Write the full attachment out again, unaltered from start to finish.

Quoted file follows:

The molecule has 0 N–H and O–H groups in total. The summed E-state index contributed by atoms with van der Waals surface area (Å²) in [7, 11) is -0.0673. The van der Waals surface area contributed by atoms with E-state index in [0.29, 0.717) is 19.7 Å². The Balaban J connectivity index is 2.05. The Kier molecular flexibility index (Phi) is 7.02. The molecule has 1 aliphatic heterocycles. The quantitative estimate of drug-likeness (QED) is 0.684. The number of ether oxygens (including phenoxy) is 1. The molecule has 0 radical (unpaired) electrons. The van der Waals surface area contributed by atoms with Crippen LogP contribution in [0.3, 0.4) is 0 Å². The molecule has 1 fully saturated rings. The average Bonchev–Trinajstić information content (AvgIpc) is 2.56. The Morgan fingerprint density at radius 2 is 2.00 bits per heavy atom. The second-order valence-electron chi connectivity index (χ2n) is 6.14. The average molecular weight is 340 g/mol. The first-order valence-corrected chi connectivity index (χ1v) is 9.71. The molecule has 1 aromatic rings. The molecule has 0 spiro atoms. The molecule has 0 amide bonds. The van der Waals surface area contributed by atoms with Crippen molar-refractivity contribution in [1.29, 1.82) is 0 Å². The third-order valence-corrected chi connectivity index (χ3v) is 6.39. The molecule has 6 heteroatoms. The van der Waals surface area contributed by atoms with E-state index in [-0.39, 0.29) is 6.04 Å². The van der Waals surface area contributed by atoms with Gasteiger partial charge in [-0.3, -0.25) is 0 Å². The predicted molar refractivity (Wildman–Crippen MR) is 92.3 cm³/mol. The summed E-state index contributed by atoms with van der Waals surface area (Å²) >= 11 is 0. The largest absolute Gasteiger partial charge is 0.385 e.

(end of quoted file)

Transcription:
The molecule has 0 N–H and O–H groups in total. The summed E-state index contributed by atoms with van der Waals surface area (Å²) in [7, 11) is -0.0673. The van der Waals surface area contributed by atoms with E-state index in [0.29, 0.717) is 19.7 Å². The Balaban J connectivity index is 2.05. The Kier molecular flexibility index (Phi) is 7.02. The molecule has 1 aliphatic heterocycles. The quantitative estimate of drug-likeness (QED) is 0.684. The number of ether oxygens (including phenoxy) is 1. The molecule has 0 radical (unpaired) electrons. The van der Waals surface area contributed by atoms with Crippen LogP contribution in [0.3, 0.4) is 0 Å². The molecule has 1 fully saturated rings. The average Bonchev–Trinajstić information content (AvgIpc) is 2.56. The Morgan fingerprint density at radius 2 is 2.00 bits per heavy atom. The second-order valence-electron chi connectivity index (χ2n) is 6.14. The average molecular weight is 340 g/mol. The first-order valence-corrected chi connectivity index (χ1v) is 9.71. The molecule has 1 aromatic rings. The molecule has 0 spiro atoms. The molecule has 0 amide bonds. The van der Waals surface area contributed by atoms with Crippen molar-refractivity contribution in [1.29, 1.82) is 0 Å². The third-order valence-corrected chi connectivity index (χ3v) is 6.39. The molecule has 6 heteroatoms. The van der Waals surface area contributed by atoms with E-state index in [-0.39, 0.29) is 6.04 Å². The van der Waals surface area contributed by atoms with Gasteiger partial charge in [-0.3, -0.25) is 0 Å². The predicted molar refractivity (Wildman–Crippen MR) is 92.3 cm³/mol. The summed E-state index contributed by atoms with van der Waals surface area (Å²) >= 11 is 0. The largest absolute Gasteiger partial charge is 0.385 e.